Other lens considerations for landscape photography

• Weather resistance If you’re going to be working outdoors, potentially in inclement conditions, a weather-sealed design should be one of your top priorities. While no lens is fully waterproof, weather-sealed lenses will protect against moderate rain, light sea spray, snow, and sand.

Nikon AF-S NIKKOR 200mm f/2G ED VR II Lens
Nikon AF-S NIKKOR 200mm f/2G ED VR II Lens

• Tilt-shift lenses For those looking to take a page from view-camera shooters without the size and weight of a full large format kit, tilt-shift lenses let you adjust perspective, minimize (or maximize) distortion, and affect the plane of focus in imagery. For landscape photographers, these lenses can be used to gain truly great range of depth of field and can also be used to correct convergence if photographing tall, vertical objects, such as trees.

Canon TS-E 24mm f/3.5L II Tilt-Shift Lens
Canon TS-E 24mm f/3.5L II Tilt-Shift Lens

• Image Stabilization While you will ideally always have a tripod with you, sometimes that’s just not the case. In such cases, you’ll want to make sure your lens offers image stabilization to help you capture sharp photos, even when at a small aperture or in low light. This is especially important if you’re using a camera bereft of in-body stabilization.

• Crop Factor When choosing your lens, make sure you consider the format of the camera you will be using. Whether you’re shooting on a full-frame, APS-C, or Micro Four Thirds camera will determine your effective focal range. You may find that shooting on a crop sensor camera will work to your advantage, especially if you’re looking for a tighter zoom lens on a budget, or if you need to reduce the weight of your backpack.

• Weight If you’re planning to hike for miles into the back country, think about the total weight of your gear, especially if you’re going on a multi-day adventure. Even the most dedicated full-frame photographers may want to consider investing in ASP-C or Micro Four Thirds setups if they’re planning to do back-country photography mainly.

• Price Finally, consider how much you want to invest in this endeavor. If you’re just getting into landscape photography and aren’t sure if you’re ready to invest fully, it might be worth renting gear from your local camera shop first. Or borrow gear from a friend (if you’re blessed with photographer buddies). This gives you the opportunity to try different lenses and experiment before considering a home equity loan.

What do you look for in a lens for landscape photography? What are some of your favorite lenses for the genre? Post any questions or comments in the dedicated section, just below.


How about a decent lens for landscaping that's around $500 or under. Most people can't afford thousand dollars $2,000 $3,000 for lenses. Thank you for your time and your input. Camera is a Nikon D5100

My sentiments exactly. I also have a Nikon D5100 and keep checking to see if there is anything affordable for those of us on a budget. So far doesn't look too promising.

Thanks for the comments, Jim and Gladys. Very fair about looking for some more affordable options. The lenses mentioned in this article are just suggestions or examples of types of lenses to illustrate a point about how zooms and primes, at the peak of performance, can be pretty similar in quality. Some suggestions for more budget-friendly lenses, specifically for the D5100, might be something like the AF-S NIKKOR DX 10-24mm f/3.5-4.5G ED (, the AF-S DX NIKKOR 35mm f/1.8G (, or even the AF-S NIKKOR 85mm f/1.8G (; just depends on what kind of focal length you're looking for. The 35mm and 85mm lenses are faster and single focal lengths while the zoom has a wider field of view but is a bit slower. All three would be great for landscape shooting, and would make a really versatile 3-lens kit.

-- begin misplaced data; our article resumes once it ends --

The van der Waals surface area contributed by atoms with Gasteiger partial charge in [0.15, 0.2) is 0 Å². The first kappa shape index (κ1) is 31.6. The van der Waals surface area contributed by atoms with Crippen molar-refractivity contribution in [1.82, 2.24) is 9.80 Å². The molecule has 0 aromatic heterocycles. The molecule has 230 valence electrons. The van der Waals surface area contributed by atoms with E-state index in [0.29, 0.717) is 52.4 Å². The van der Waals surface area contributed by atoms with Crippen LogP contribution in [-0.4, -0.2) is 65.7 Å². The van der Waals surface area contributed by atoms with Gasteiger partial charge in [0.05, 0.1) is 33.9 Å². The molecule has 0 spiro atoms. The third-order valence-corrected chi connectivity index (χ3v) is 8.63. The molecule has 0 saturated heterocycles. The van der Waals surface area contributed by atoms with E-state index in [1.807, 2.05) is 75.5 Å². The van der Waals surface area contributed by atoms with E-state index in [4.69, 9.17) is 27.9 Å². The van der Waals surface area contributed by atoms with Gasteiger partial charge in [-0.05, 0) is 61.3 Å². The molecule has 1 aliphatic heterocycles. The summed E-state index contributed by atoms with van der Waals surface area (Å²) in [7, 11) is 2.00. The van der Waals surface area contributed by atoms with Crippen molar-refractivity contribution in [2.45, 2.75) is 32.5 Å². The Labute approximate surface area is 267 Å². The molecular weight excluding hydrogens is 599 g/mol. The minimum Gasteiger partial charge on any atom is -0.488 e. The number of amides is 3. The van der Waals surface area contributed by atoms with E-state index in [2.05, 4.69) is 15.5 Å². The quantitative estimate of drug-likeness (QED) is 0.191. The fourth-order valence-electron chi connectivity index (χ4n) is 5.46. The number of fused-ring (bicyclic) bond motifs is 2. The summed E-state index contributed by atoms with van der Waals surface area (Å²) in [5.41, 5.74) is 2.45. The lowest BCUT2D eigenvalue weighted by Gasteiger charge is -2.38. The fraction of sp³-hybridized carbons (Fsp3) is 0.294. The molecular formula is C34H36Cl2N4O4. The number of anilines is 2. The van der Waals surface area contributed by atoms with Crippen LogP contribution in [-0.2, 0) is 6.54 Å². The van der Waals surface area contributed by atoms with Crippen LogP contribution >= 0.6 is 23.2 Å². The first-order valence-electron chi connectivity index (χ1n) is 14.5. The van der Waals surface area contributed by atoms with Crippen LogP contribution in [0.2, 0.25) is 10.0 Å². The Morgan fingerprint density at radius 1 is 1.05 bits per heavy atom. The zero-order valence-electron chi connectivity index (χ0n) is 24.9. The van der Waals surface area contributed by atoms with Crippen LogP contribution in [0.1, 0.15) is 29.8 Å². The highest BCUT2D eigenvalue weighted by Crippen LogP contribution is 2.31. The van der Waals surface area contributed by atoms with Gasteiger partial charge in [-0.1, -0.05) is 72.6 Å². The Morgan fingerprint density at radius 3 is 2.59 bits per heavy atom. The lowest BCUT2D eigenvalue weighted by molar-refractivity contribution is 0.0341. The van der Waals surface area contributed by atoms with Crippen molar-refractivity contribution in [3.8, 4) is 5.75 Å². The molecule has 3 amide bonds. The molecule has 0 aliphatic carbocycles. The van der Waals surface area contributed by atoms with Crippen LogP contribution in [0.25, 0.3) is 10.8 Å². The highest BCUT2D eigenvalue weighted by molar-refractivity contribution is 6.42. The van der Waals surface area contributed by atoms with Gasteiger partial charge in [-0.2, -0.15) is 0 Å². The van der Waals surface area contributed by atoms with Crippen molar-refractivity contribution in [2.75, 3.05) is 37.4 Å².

"the need for an f/1.4 lens isn’t as great." Then a bit further "some slightly narrower focal lengths really shine as primes, such as the no-holds-barred Zeiss Otus 28mm f/1.4"... Really? Besides the focal length and aperture sections, which are good basics, the rest is just as baffling as the companion article on landscape cameras. Prime lenses and "manual focus only" lenses are really not mainstream for landscape (although manual focus itself is useful). Very disappointing content.



Hi Max,

The reason for bringing up the Otus 28mm f/1.4 isn't simply due to it's f/1.4 maximum aperture; that lens is much more than only a fast lens, it has an impressive lens construction to eliminate virtually all types of aberrations for high color fidelity, sharpness, and clarity. The fact that it is an f/1.4 is certainly a plus, but definitely not the main reason most would be looking at that lens.

I'd disagree that primes and manual focus designs are not very "mainstream" for landscape shooting, however the article does cite the pros for working with autofocus and zooms. There are pros and cons to almost any lens type you use--auto or manual focus, prime or zoom--regardless of the subject matter you're working with.

I agree. In wide angle lanscape photography the sharpness is very important, because the reproduction ratio is very low, and the tine detail will be render even smaller. It´s linked with depth of field in some compositions. The scape will not run, like wildlife. The lanscape will note move, like pets or children. you can set focus manually and wait for the right light, and fast, in the right moment, press the shutter butom. For point and shooters , i agree that auto focus is the mainstream for landscape, and for any other type of photography.

Truly, wide-angle lenses are particularly suitable for landscape photography. Thank you so much Bjorn for sharing this information about lenses that can help take better landspace photos.

Thanks again ^__^